When exploring Preah Khan you are immediately struck by the majesty of trees, for they are just as impressive and monolithic as the structures that root them, creating a mystical atmosphere that is this temple’s very own.
Like the Angkorian temple Ta Prohm, the jungle has steadily re-claimed Preah Khan. Yet there appears to be a symbiotic relationship in how the trees embrace the ruins, their roots growing around columns that would otherwise be crushed by their mammoth weight, and instead of crashing through the roofs they stretch around corridors, becoming an integral part of these incredible relics.
A BRIEF HISTORY OF PREAH KHAN
Preah Khan was built in the 12th century under King Jayavarman VII’s rule to honor his father. Once a hub of nearly 100,000 officials and servants, the temple is built on the site of Jayavarman’s victory against the invading Chams in 1191. It’s modern name, adapted from the original, means ‘holy sword.’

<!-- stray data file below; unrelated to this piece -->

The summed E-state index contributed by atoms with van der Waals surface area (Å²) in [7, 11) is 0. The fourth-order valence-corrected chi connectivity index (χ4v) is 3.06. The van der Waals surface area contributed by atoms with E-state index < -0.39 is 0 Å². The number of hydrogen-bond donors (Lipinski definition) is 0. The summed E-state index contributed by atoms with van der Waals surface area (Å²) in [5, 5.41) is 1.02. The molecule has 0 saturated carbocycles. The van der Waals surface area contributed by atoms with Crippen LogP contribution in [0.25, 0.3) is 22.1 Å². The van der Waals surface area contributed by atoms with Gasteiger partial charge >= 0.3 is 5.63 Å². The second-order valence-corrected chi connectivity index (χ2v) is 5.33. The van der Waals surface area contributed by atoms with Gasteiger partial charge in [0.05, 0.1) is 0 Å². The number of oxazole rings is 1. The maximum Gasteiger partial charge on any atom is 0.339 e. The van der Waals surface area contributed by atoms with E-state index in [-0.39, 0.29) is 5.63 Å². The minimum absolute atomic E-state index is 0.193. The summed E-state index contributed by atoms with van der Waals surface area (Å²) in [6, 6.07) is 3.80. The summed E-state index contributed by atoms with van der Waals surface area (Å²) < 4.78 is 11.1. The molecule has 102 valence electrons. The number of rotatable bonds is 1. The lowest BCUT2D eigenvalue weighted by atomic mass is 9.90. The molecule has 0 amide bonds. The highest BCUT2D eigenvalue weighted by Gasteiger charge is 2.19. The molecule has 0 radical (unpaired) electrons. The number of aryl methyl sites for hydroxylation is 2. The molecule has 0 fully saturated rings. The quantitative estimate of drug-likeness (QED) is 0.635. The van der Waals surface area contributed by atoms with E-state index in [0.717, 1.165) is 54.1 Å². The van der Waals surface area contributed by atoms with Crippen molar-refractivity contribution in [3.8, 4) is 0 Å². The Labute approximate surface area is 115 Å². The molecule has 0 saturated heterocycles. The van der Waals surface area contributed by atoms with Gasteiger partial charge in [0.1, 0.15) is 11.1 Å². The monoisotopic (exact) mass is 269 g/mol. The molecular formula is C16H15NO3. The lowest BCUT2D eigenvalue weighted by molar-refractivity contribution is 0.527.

At its height, the site was a combination of city, temple and Buddhist university housing 1,000 teachers and another 1,000 dancers.
Surrounded by a moat, the temple is built in a flat style with successive rectangular galleries gathered around a central Buddhist sanctuary. The temple has been largely unrestored, allowing the jungle to slowly overtake it. Clearing of brush and other vegetation was undertaken from 1927 – 1932, and The World Monuments Fund has maintained the site since 1991.
The largest of all the trees rooted amongst the temples are of the spung variety, with roots resembling elephant trunks. They’re even hollow! Their appearance throughout the ruins is quite magical.
We visited Preah Khan in the late afternoon in March, which proved to be a quiet time with very few crowds.
ENJOY YOUR VISIT!
At Preah Khan, visitors get the sense the jungle is not simply engulfing, but honoring this treasured temple. It is a place where ancient history lives both in defiance and harmony with the nature.